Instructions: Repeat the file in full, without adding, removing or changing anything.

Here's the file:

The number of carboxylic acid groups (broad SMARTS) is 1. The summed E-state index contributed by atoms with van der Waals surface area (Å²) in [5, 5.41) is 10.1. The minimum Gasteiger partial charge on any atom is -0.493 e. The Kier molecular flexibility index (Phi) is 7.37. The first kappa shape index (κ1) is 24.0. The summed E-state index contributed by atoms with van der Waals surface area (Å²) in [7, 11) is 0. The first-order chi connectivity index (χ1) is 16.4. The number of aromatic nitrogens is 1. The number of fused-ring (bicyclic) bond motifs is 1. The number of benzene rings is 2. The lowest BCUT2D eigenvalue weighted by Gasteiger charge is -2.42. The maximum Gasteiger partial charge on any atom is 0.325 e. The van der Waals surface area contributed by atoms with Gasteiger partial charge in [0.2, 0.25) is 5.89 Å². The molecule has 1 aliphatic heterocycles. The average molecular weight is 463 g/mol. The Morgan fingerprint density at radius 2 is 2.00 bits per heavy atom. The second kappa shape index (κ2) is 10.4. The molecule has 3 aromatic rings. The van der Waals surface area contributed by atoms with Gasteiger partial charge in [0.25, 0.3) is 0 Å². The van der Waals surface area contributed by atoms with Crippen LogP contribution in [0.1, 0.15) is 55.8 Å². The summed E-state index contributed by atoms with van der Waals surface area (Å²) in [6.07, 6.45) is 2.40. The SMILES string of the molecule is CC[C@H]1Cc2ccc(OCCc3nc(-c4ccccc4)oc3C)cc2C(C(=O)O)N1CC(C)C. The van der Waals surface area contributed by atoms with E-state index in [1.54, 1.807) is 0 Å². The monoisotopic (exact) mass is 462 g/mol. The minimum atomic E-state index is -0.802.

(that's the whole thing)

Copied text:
The number of carboxylic acid groups (broad SMARTS) is 1. The summed E-state index contributed by atoms with van der Waals surface area (Å²) in [5, 5.41) is 10.1. The minimum Gasteiger partial charge on any atom is -0.493 e. The Kier molecular flexibility index (Phi) is 7.37. The first kappa shape index (κ1) is 24.0. The summed E-state index contributed by atoms with van der Waals surface area (Å²) in [7, 11) is 0. The first-order chi connectivity index (χ1) is 16.4. The number of aromatic nitrogens is 1. The number of fused-ring (bicyclic) bond motifs is 1. The number of benzene rings is 2. The lowest BCUT2D eigenvalue weighted by Gasteiger charge is -2.42. The maximum Gasteiger partial charge on any atom is 0.325 e. The van der Waals surface area contributed by atoms with Gasteiger partial charge in [0.2, 0.25) is 5.89 Å². The molecule has 1 aliphatic heterocycles. The average molecular weight is 463 g/mol. The Morgan fingerprint density at radius 2 is 2.00 bits per heavy atom. The second kappa shape index (κ2) is 10.4. The molecule has 3 aromatic rings. The van der Waals surface area contributed by atoms with Gasteiger partial charge in [0.25, 0.3) is 0 Å². The van der Waals surface area contributed by atoms with Crippen LogP contribution in [0.1, 0.15) is 55.8 Å². The summed E-state index contributed by atoms with van der Waals surface area (Å²) in [6.07, 6.45) is 2.40. The SMILES string of the molecule is CC[C@H]1Cc2ccc(OCCc3nc(-c4ccccc4)oc3C)cc2C(C(=O)O)N1CC(C)C. The van der Waals surface area contributed by atoms with E-state index in [1.54, 1.807) is 0 Å². The monoisotopic (exact) mass is 462 g/mol. The minimum atomic E-state index is -0.802.